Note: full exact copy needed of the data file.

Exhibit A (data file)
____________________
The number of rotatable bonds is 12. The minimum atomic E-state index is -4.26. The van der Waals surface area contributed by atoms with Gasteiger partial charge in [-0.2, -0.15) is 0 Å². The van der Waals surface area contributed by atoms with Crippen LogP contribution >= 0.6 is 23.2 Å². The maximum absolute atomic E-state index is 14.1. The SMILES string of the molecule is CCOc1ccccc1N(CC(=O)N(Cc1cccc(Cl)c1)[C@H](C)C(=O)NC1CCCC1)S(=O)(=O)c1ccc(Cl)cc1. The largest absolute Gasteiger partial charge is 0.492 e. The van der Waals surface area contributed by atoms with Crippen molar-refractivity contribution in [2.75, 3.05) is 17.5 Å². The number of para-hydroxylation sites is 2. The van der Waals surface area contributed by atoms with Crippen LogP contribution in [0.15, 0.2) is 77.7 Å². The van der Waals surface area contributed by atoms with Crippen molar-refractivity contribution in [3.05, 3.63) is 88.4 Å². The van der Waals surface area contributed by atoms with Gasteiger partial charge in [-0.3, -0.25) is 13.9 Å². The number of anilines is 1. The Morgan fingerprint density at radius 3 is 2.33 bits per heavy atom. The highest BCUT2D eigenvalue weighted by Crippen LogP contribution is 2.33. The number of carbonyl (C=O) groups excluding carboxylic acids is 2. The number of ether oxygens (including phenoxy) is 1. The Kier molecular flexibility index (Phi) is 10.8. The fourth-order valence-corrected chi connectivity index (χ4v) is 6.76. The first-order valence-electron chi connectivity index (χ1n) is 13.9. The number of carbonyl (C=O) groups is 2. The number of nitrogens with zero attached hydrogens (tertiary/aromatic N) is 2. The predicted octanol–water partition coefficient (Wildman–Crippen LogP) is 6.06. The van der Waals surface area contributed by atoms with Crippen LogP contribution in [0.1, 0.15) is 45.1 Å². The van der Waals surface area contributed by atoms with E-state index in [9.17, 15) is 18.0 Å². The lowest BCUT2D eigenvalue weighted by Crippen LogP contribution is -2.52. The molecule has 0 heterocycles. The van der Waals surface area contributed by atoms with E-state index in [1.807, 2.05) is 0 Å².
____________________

The number of rotatable bonds is 12. The minimum atomic E-state index is -4.26. The van der Waals surface area contributed by atoms with Gasteiger partial charge in [-0.2, -0.15) is 0 Å². The van der Waals surface area contributed by atoms with Crippen LogP contribution >= 0.6 is 23.2 Å². The maximum absolute atomic E-state index is 14.1. The SMILES string of the molecule is CCOc1ccccc1N(CC(=O)N(Cc1cccc(Cl)c1)[C@H](C)C(=O)NC1CCCC1)S(=O)(=O)c1ccc(Cl)cc1. The largest absolute Gasteiger partial charge is 0.492 e. The van der Waals surface area contributed by atoms with Crippen molar-refractivity contribution in [2.75, 3.05) is 17.5 Å². The number of para-hydroxylation sites is 2. The van der Waals surface area contributed by atoms with Crippen LogP contribution in [0.15, 0.2) is 77.7 Å². The van der Waals surface area contributed by atoms with Crippen molar-refractivity contribution in [3.05, 3.63) is 88.4 Å². The van der Waals surface area contributed by atoms with Gasteiger partial charge in [-0.3, -0.25) is 13.9 Å². The number of anilines is 1. The Morgan fingerprint density at radius 3 is 2.33 bits per heavy atom. The highest BCUT2D eigenvalue weighted by Crippen LogP contribution is 2.33. The number of carbonyl (C=O) groups excluding carboxylic acids is 2. The number of ether oxygens (including phenoxy) is 1. The Kier molecular flexibility index (Phi) is 10.8. The fourth-order valence-corrected chi connectivity index (χ4v) is 6.76. The first-order valence-electron chi connectivity index (χ1n) is 13.9. The number of carbonyl (C=O) groups is 2. The number of nitrogens with zero attached hydrogens (tertiary/aromatic N) is 2. The predicted octanol–water partition coefficient (Wildman–Crippen LogP) is 6.06. The van der Waals surface area contributed by atoms with Crippen LogP contribution in [0.1, 0.15) is 45.1 Å². The van der Waals surface area contributed by atoms with E-state index in [9.17, 15) is 18.0 Å². The lowest BCUT2D eigenvalue weighted by Crippen LogP contribution is -2.52. The molecule has 0 heterocycles. The van der Waals surface area contributed by atoms with E-state index in [1.807, 2.05) is 0 Å².